Two fundamental aspects emerge from this line of reasoning. First, while NATO forces are important, the most rapid response is likely to be from US air assets; and second, the need to use Swedish territory in any rescue operation in the Baltic States. This is why there has been recent interest, and concern, regarding Sweden—over both its defence capabilities and its security policy.
The current Swedish centre-left coalition government is not going to apply for NATO membership. Instead, defence minister Peter Hultqvist has opted for a strategy based on deeper defence cooperation with neighbouring countries (like Denmark and Poland). This “Hultqvist Doctrine” is portrayed as “solidarity” which increases the “threshold” and deterrence against Russia, and includes special military cooperation with Finland. It should be noted that this Swedish–Finnish cooperation is allegedly prepared for situations of crisis and war, which would make it a somewhat confusing form of alliance between non-aligned countries. The strongest part of this “web” of defence cooperation is, according to the doctrine’s slogans, bilateral ties with the US.
The Swedish–Finnish defence cooperation is currently hotly debated among Swedish defence intellectuals. The crux of the matter concerns security policy related to a collective effort for the Baltic States in a conflict with Russia. Some analysts argue that Sweden and Finland have asymmetric interests, based on different geographical locations. Finland is less important to the US in a rescue operation in the Baltic States, and thus the Finns are likely to stay out of an East–West confrontation, at least a short one. By contrast, Sweden is likely to be dragged into conflict from the start. Logically, it would be foolish to create deep military ties between Finland and Sweden, including common military units; and the assumption that Sweden and Finland should join NATO together is flawed. Other analysts argue that Sweden and Finland—as non-aligned states close to Russia—actually share most security interests. According to this perspective, there is no point in a Swedish alleingang regarding NATO, as Finland’s decision over NATO will not influence Swedish public opinion. Furthermore, a rift between Sweden and Finland would only serve the Kremlin’s interests.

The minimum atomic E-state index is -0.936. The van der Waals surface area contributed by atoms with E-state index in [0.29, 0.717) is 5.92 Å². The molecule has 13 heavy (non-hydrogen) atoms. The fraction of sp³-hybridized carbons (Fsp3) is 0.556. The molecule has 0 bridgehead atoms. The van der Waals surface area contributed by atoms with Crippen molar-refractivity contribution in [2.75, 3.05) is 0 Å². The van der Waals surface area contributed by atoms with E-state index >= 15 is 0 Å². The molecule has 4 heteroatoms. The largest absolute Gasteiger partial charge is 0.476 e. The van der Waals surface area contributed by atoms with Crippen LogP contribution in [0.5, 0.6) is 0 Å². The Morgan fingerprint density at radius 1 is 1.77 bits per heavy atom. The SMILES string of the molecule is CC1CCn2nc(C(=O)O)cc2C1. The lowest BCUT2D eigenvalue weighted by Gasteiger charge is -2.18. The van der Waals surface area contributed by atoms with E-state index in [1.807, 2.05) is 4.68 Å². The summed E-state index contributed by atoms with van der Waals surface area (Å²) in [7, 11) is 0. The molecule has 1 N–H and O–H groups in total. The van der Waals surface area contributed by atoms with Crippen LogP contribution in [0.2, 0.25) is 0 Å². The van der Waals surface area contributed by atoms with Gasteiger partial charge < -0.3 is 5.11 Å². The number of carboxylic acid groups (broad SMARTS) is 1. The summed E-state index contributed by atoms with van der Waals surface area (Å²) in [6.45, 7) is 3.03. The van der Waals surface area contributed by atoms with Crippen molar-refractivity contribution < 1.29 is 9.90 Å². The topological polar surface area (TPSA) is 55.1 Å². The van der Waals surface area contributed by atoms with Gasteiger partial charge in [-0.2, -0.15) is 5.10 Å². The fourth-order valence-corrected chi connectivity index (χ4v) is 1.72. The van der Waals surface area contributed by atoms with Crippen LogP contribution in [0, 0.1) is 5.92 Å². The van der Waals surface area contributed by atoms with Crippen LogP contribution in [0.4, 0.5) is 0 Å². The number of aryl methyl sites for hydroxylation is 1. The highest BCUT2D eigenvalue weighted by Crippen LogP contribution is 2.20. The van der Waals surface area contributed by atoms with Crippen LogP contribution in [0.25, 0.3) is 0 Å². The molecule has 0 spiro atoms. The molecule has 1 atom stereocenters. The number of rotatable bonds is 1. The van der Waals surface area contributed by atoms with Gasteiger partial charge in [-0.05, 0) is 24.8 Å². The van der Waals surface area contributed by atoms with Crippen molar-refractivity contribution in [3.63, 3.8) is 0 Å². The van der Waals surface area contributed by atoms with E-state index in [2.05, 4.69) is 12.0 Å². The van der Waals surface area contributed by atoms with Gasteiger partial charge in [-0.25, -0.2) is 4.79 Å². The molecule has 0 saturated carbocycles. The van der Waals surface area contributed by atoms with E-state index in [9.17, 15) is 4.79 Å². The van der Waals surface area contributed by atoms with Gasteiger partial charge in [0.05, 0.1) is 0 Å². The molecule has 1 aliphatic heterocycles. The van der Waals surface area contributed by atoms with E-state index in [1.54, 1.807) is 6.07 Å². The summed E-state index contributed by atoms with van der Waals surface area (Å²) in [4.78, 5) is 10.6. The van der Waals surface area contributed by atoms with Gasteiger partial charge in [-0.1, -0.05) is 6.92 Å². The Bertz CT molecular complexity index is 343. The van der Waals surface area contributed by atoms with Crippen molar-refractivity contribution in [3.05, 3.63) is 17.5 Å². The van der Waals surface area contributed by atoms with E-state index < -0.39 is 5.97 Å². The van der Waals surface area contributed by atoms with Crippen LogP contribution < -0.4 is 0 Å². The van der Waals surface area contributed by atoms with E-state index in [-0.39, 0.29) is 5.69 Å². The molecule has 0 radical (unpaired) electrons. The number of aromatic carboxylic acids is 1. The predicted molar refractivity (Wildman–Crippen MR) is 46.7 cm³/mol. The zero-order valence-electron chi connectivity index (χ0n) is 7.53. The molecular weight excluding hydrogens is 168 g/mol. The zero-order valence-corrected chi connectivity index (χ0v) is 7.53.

Swedish military defence capabilities are of great concern to its security intelligentsia. The Defence Bill of 2015 was a clear break with the earlier transformation trend that dominated Swedish defence policy for almost 20 years. Nominally featuring significant increases, it is likely to produce a “skinny” military organisation with many systems below critical strength. This “post-transformation” syndrome is likely to render Sweden a military vacuum in the region.
To sum up, Sweden cannot defend itself. Furthermore, there is no credibility in the doctrine of solidarity, as a lack of military capabilities and non-membership of NATO clearly indicates. There is no political process leading to NATO membership, as the current government refuses even to contemplate the issue. Thus, it is tempting to conclude that Sweden is in a desperate search for a coherent strategy.
The fairy tale about the three little pigs comes to mind. The arrogant and careless Fifer Pig (Sweden) is forced to cooperate with the somewhat more robustly equipped Fiddler Pig (Finland) in the face of existential danger. But this will not suffice. In the event of war, Swedish–Finnish cooperation is likely to fall apart like a house of cards. They need to run to the Practical Pig (NATO) in order to get a proper brick house.
Alas, this is just a fairy tale.
This article was published in ICDS Diplomaatia magazine.